By Aaron Falbel
I was a doctoral student at the MIT Media Lab in the Epistemology and Learning group between 1984 and 1989. Edith and I kept in touch after I left MIT until the day she died, as a friend, not as a colleague per se. We did co-author a couple of papers together in the 1990s, and I helped her prepare some of her manuscripts for publication, since English was not her native language. Mostly, I just enjoyed being in her company. We would have the most fascinating discussions about virtually every topic imaginable. She possessed a certain joie de vivre that made her irresistible, a joy to be around. It is not an exaggeration to say that everyone loved her.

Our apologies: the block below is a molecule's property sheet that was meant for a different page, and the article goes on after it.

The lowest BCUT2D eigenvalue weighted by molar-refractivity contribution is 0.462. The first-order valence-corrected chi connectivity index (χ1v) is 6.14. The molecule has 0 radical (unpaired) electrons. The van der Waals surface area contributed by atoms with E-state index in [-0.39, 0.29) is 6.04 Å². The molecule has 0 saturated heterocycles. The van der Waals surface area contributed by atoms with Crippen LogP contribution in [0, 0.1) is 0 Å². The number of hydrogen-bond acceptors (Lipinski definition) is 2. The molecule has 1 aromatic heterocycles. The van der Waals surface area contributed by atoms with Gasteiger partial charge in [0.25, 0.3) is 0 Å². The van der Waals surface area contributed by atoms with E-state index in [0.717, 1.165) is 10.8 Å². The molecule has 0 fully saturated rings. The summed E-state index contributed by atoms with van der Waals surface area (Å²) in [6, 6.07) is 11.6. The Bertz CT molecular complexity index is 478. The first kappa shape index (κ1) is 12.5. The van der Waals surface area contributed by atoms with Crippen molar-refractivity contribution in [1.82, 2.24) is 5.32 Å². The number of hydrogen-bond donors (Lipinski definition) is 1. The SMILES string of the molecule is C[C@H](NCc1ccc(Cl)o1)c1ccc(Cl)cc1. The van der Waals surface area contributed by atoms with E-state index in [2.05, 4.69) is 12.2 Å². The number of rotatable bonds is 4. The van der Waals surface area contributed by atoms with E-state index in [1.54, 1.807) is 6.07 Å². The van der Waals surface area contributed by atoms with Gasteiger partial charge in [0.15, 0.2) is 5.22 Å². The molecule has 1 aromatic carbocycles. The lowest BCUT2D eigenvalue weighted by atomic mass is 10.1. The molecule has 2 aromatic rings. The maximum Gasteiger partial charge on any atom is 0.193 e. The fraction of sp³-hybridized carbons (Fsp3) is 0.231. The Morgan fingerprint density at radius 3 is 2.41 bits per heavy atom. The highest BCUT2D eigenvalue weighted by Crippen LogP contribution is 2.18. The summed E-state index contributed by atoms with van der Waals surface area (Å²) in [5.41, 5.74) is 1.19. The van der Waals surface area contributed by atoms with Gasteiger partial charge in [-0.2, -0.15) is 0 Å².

Edith was more than just a brilliant theorist and academic, though she was certainly that. She was also a lovely human being.
There are many brilliant, scholarly people at MIT, just as there are many on the faculty who are really able to nurture students and connect with them. It is rare, however, to find both of these qualities in one person. Edith was such a person. She had both in abundance.